More Buyers For Costa Rica Real Estate

Americans were allowed back into Costa Rica last November, and the pent-up demand was such that it proved to be the busiest November in Costa Ballena real estate that our office has seen. But the end of this year is likely to eclipse last year with demand continuing to grow in our market throughout 2021. Digital nomads and foreign real estate buyers are driving the economic and tourism reactivation in the country, including the real estate and rentals market. Digital workers have become a social phenomenon that continues to grow on a global scale and many are finding their new home base in Costa Rica to be working well for them. The country has recently amended its previous requirements for residency applications to include a new investment minimum of $150,000 to apply (down from $200,000 up until August 2021). There are no restrictions on foreign buyers in Costa Rica and deals are commonly done in U.S. dollars. We have also noticed an atypical interest from locals around Costa Rica wanting to move out of the capital region, where the infection rate for Covid-19 is much higher. Some are looking for a second home, while others are looking to move down here permanently.  A significant number of Costa Ricans from the GMA have traveled to our Southern Zone region for the first time during the pandemic as international travel options have become more challenging. We have had a few Costa Rican buyers contact our agents saying that they didn’t know their country had such a beautiful, natural region with great cultural and community offerings, and some have decided to buy in the last year so that they can secure a more permanent escape for whenever they feel the need to get out of the city.

Buyers in Costa Ballena

Americans account for at least 80% of foreign buyers in this area in the third quarter of 2021. The rest are mostly from Canada and Europe. Osa Tropical Properties agent, Marcia Oro, is finding that her potential buyers who had initially decided to visit Costa Rica by the end of the year are considering changing their flights to an earlier time frame because of how quickly listings are going off market. She says “they have concerns that everything that they like will be gone by December.” To those who are still planning to come in December, she is saying not to invest too much attention into what is on the market now and to wait until two weeks before their trip to start picking out listings. “It is very difficult for my clients to deal with the disappointment of seeing properties that excite them go under contract so quickly right now.” Agent Rebecca Rowntree says that some clients have to miss out a couple of times before they learn the hard way that now is the time to act. “Everyone wants an ocean view, privacy, and lots of land for under $150,000 and we basically have nothing to show them,” she says. Buyers in Costa Ballena (Dominical, Uvita, and Ojochal areas) today are typically looking for clean, modern homes in the $300,000-$800,000 range. Homes in Costa Ballena today range in price from $200,000-$8,000,000.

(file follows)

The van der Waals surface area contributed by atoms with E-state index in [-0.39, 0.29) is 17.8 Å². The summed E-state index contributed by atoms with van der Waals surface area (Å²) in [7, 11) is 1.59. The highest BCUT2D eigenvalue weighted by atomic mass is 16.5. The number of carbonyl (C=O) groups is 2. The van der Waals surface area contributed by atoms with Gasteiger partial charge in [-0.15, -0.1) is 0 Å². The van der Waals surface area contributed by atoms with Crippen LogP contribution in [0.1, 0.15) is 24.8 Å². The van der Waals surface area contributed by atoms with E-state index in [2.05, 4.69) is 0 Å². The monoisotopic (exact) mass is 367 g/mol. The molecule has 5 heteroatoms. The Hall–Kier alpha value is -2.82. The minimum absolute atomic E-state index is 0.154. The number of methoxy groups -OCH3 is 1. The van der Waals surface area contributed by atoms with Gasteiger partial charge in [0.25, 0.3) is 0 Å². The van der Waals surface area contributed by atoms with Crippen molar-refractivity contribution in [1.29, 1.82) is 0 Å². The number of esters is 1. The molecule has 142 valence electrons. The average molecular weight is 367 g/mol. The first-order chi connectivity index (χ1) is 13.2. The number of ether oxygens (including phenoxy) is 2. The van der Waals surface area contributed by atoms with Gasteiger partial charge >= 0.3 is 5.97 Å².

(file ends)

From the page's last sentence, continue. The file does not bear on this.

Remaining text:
Average Time on Market for Properties in Costa Rica

Of the 78 homes that went under contract in Costa Ballena between July and September, the average time on the market was around 13.3 months. More significantly, though, the median time on market was 6 months, meaning that the majority of homes sold in six months or less. Six months may still seem like a long time to foreign buyers who are not accustomed to buying destination tropical real estate, which is almost entirely contingent on the buyer’s ability to travel to the destination. However, in our destination real estate market, selling homes in one or two months (or less) is an incredible feat. Despite the inability for many to travel right now, the high number of under contract and sold properties in 2021 has displayed a big shift towards digital sales, with buyers putting in offers on properties sight unseen. That’s not to say that they have not visited Costa Rica before — most of today’s buyers have visited Costa Rica at least twice in the past. But the quick pace of great listings going under contract shows that today’s buyers cannot wait until they are able to travel to buy the property of their dreams at the right price. Of the 25 properties that sold in the third quarter of 2021 in three months or less, regardless of price, the most unifying qualities between them are that they are turnkey, newly-built or remodeled, modern, and fully-equipped homes. Well priced lots with excellent views have also been snapped up in the last three months. It is nearly impossible to find land with good privacy and views for under $200,000.